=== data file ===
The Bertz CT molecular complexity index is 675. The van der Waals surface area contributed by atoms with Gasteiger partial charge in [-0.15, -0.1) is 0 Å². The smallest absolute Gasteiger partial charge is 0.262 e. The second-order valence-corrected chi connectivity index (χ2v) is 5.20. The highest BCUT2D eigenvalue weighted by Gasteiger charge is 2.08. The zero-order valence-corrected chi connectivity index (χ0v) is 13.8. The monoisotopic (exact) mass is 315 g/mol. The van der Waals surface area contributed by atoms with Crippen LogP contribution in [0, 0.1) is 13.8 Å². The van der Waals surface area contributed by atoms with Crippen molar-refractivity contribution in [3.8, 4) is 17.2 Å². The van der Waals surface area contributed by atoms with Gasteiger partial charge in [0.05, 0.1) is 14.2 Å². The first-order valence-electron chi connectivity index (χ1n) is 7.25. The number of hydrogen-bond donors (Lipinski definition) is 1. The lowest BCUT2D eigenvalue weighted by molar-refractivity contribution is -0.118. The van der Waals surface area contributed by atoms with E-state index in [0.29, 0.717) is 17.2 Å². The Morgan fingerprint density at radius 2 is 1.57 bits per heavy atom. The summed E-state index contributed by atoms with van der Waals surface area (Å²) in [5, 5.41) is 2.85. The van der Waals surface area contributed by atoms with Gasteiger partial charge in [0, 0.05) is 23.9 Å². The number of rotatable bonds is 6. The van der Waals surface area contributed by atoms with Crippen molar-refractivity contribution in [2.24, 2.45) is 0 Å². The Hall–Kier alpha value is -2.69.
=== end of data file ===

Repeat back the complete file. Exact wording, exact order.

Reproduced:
The Bertz CT molecular complexity index is 675. The van der Waals surface area contributed by atoms with Gasteiger partial charge in [-0.15, -0.1) is 0 Å². The smallest absolute Gasteiger partial charge is 0.262 e. The second-order valence-corrected chi connectivity index (χ2v) is 5.20. The highest BCUT2D eigenvalue weighted by Gasteiger charge is 2.08. The zero-order valence-corrected chi connectivity index (χ0v) is 13.8. The monoisotopic (exact) mass is 315 g/mol. The van der Waals surface area contributed by atoms with Crippen LogP contribution in [0, 0.1) is 13.8 Å². The van der Waals surface area contributed by atoms with Crippen molar-refractivity contribution in [3.8, 4) is 17.2 Å². The van der Waals surface area contributed by atoms with Gasteiger partial charge in [0.05, 0.1) is 14.2 Å². The first-order valence-electron chi connectivity index (χ1n) is 7.25. The number of hydrogen-bond donors (Lipinski definition) is 1. The lowest BCUT2D eigenvalue weighted by molar-refractivity contribution is -0.118. The van der Waals surface area contributed by atoms with E-state index in [0.29, 0.717) is 17.2 Å². The Morgan fingerprint density at radius 2 is 1.57 bits per heavy atom. The summed E-state index contributed by atoms with van der Waals surface area (Å²) in [5, 5.41) is 2.85. The van der Waals surface area contributed by atoms with Gasteiger partial charge in [0, 0.05) is 23.9 Å². The number of rotatable bonds is 6. The van der Waals surface area contributed by atoms with Crippen molar-refractivity contribution in [2.24, 2.45) is 0 Å². The Hall–Kier alpha value is -2.69.